Dear Doctor: Why Do I Have Swelling in My Legs?
Dear Doctor: I have neurosarcoidosis and taking steroids bund close monitoring.
Dear Patient: There are numerous causes for your legs to swell; some dangerous and some quite benign. Like any other symptom people experience, it needs to be addressed in context of other signs, symptoms and history. I will discuss several “red flag” scenarios that deem urgent medical attention.
1. Unilateral swelling with or without redness or pain, especially with the following risk factors:
a. Recent travel
b. Recent surgery
d. Use of birth control or hormone replacement therapy
e. Known or suspected history of cancer.
This may be a simple soft tissue/skin infection; however, medical professionals need to rule out a clot in the veins of the lower extremity (DVT – deep venous thrombus) which can lead to a life-threatening condition known as a pulmonary embolus (when the clot dislodges from the leg and travels to the vessels in the lungs preventing oxygenation of blood).
As mentioned, this may look like an infection – which is treated with antibiotics; however, a DVT is not an infection and requires anticoagulation (thinning of the blood) to prevent progression of the clot. Sometimes DVTs are “unprovoked” by medications, surgery or travel and may be due to an underlying condition which would prompt further testing.
2. Bilateral swelling (swollen legs and puffiness in both feet):
a. Pregnancy: water retention in extremities is frequently physiologic and expected; however, it is critical to have routine prenatal care and follow up because conditions such as preeclampsia can present with swelling.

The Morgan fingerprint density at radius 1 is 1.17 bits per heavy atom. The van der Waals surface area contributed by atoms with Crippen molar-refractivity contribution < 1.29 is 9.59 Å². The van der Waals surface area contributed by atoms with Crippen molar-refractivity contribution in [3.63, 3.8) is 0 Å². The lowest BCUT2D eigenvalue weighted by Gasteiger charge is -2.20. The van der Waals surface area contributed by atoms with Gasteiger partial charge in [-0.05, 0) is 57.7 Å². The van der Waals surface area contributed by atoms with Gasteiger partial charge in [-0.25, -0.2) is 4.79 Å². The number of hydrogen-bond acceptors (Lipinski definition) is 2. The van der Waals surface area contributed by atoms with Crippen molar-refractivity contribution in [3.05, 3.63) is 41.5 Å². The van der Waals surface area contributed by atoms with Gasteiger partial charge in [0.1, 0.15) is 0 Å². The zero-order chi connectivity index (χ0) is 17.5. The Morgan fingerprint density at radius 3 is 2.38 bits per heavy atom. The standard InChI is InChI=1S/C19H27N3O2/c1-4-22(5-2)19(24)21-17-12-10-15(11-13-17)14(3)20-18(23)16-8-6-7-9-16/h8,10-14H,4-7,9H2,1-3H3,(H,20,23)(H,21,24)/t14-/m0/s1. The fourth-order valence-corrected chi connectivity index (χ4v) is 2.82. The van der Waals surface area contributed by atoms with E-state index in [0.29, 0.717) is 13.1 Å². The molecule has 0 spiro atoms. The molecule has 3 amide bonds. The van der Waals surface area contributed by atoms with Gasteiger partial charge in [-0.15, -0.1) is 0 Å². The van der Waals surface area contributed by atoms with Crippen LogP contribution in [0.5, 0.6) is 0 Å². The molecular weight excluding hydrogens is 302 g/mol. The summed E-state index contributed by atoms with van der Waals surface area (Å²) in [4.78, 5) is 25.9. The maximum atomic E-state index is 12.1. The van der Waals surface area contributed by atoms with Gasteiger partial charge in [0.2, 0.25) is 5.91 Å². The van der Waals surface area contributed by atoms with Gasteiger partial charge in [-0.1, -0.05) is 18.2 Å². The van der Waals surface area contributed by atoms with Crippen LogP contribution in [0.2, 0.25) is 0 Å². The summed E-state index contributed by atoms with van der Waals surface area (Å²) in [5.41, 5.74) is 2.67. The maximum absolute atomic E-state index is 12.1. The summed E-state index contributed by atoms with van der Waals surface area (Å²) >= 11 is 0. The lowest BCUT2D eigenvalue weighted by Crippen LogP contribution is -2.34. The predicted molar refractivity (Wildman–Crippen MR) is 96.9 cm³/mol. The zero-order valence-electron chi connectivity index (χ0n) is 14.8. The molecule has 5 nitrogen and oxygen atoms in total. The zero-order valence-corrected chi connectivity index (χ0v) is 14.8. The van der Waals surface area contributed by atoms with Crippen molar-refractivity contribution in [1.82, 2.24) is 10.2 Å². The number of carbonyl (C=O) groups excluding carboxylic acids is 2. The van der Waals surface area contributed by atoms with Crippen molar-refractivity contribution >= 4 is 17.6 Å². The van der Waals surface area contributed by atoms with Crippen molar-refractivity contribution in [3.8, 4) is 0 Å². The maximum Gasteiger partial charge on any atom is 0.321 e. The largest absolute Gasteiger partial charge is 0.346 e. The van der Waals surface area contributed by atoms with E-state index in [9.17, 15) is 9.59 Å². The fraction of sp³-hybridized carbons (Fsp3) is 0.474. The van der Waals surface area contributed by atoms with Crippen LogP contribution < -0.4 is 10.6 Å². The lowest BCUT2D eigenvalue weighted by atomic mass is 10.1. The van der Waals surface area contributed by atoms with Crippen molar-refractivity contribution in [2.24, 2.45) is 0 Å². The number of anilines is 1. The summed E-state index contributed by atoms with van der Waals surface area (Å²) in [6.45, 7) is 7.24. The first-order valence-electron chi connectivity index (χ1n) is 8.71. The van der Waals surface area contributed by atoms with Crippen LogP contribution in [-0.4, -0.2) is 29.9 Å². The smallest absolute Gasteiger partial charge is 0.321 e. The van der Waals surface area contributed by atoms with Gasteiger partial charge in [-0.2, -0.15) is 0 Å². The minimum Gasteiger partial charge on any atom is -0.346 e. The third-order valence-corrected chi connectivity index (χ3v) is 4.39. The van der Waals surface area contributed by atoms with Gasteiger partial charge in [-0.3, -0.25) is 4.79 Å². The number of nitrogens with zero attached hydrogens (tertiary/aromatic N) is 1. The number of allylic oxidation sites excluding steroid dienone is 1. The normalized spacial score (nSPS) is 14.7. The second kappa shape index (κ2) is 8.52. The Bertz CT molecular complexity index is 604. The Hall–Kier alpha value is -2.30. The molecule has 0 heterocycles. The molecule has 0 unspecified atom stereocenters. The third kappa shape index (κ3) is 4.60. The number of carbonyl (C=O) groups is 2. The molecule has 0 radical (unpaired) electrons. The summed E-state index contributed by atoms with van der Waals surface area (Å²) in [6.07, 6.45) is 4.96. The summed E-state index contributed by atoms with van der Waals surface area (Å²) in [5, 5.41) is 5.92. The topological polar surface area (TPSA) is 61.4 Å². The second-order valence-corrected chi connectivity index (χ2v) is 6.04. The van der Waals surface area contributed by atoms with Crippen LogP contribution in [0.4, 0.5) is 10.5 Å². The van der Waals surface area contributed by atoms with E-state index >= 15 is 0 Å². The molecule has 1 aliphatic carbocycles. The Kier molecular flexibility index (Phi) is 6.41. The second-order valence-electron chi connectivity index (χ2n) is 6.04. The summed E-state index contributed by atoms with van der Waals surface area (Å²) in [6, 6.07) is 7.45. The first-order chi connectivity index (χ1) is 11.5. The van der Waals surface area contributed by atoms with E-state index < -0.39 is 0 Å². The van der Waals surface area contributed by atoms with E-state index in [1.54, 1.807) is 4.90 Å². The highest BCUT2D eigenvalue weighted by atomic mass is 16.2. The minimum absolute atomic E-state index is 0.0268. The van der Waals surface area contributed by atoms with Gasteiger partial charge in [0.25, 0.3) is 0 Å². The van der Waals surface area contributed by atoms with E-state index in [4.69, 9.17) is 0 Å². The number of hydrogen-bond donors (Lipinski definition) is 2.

b. Venous stasis: gravity forces blood to pool in people who stand or sit for extended periods of time– this is a benign cause but needs to be evaluated.
c. Malnutrition: blood is more than just red blood cells – there are proteins (namely Albumin) that function by keeping a fluid equilibrium – malnutrition zaps our protein levels and fluid leaks out of our vessels and thanks to gravity pools in the most dependent part of our body (our legs).
d. Liver failure: our liver is responsible for making a lot of proteins (like albumin) and cirrhosis of the liver can lead to increase water retention and swelling.
e. Heart failure: Your heart is designed to pump blood all over the body – if the pump is malfunctioning (or “failing”), fluid backs up upstream from the heart causing swelling in the legs and in the lungs. This needs to be addressed promptly.
George V. Golod, M.D., is a family medicine physician at UT Physicians Health Center – Cinco Ranch. The clinic is located at 713-486-5300. To schedule an appointment, call 713-486-5300.